The swelling continues to go down around his bruised right eye, although the eye remains bloodshot. Bruins captain Joe Thornton said he's sufficiently healed to suit up tonight against the Islanders in New York. Thornton, who suffered a fractured right cheekbone and a black eye from a fight with Rangers center Eric Lindros Jan. 19, skated for a third day yesterday and pronounced himself fit for duty. He'll wear a full cage, identical to what college players wear, probably for another week, and then plans to switch to a half-shield.
"Everything feels fine," he said. "I can see through the cage and it's all right. Every day the swelling is coming down more."
Thornton, who had surgery last Thursday to put a plate into his cheek, missed his third game Saturday, although he tried to talk coach Mike Sullivan into letting him play against Florida.
"I think if it was up to him, he probably would've played the last game," said Sullivan. "But everyone seemed to think it made the most sense to hold him out."
Thornton said he has felt virtually no pain since the initial fight, during which he also suffered a gash below his eye. Even the recovery from surgery caused him no discomfort. If he was concerned about anything, it was his vision, which wasn't quite right after the bout.
"You see guys like [former Bruin] Bryan Berard and things like that," said Thornton, referring to the eye injury Berard suffered that resulted in near-blindness in one eye. "Fortunately, everything was underneath the eye. At the start, I was seeing a little bit of double vision but it calmed down after an hour or two."
When deciding on face protection to wear for his return, Thornton said he followed the advice of longtime equipment manager Peter Henderson.
"With the [plastic] shield, you're going to fog it up all the time and I think it's a little tough to breathe in there," said Thornton.
When he skates into the corner for the first time tonight, he says he won't be thinking about the injury or the cage. It will just be business as usual.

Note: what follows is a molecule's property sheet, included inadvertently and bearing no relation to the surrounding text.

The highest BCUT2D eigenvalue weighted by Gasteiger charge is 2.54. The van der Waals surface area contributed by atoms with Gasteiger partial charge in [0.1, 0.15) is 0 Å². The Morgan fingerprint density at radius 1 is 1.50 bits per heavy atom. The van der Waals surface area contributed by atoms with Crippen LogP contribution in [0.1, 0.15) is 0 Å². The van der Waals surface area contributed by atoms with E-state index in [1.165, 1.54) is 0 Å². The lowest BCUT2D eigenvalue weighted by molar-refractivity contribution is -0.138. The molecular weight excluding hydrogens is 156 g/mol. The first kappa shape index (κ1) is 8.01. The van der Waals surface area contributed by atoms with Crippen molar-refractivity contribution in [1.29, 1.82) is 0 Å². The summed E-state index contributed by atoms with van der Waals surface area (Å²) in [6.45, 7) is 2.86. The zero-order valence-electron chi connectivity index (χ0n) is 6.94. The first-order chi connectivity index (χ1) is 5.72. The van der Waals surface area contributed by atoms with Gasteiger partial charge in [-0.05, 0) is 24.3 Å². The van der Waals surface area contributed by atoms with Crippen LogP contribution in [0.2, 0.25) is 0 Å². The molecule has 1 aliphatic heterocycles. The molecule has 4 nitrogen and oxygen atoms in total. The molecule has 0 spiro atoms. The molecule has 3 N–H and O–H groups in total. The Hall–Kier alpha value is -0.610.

"I'm not nervous," he said. "I wore one of those when I was 14 and I wasn't nervous then, so I'm not going to be nervous now."
As for how the cage allows him to see the puck, he said it really doesn't alter the perspective much, especially when the puck is at his feet.
"It's more or less feel down there anyway," he said. "It's not about sight down there, so I'm not too worried about it."
He's not concerned that anyone on the Islanders will take a run at him. It would be more of a concern if it were a wrist or ankle or some area of his body less obvious than his face.
"You don't see it too much in the regular season," said Thornton, referring to opponents pushing the envelope on what they can get away with. "That's more in the postseason."
Sullivan said Thornton wouldn't be out there if the Bruins didn't feel he was safe.
"It's going to prevent him from any incidental contact on the area," said Sullivan. "Obviously, to contain Joe, regardless of his condition, he's a big strong guy and teams play him in a physical manner so that will be something he gets every game and I'm sure he'll continue to get that."
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Forward Sandy McCarthy, recovering from a concussion suffered Jan. 12 against Buffalo, skated yesterday for the first time since the injury. He went out after practice, spending about 15 minutes on the ice. "I don't feel 100 percent normal yet," said McCarthy. "I'm just a little off. But you can't be discouraged. You have to take the positives." McCarthy saw a neurologist yesterday, having a baseline test done, and he expects to have that compared with a similar test he had in 1997 . . . Center Travis Green, who suffered a rib injury in the same game, skated before the team workout and is coming along . . . Forward Michal Grosek (concussion) still has symptoms, so he hasn't been able to work out . . . Defenseman Ian Moran, who is on the mend from a high ankle sprain, has yet to skate since suffering the injury Dec. 23. He hopes to get back on the ice at the beginning of next week.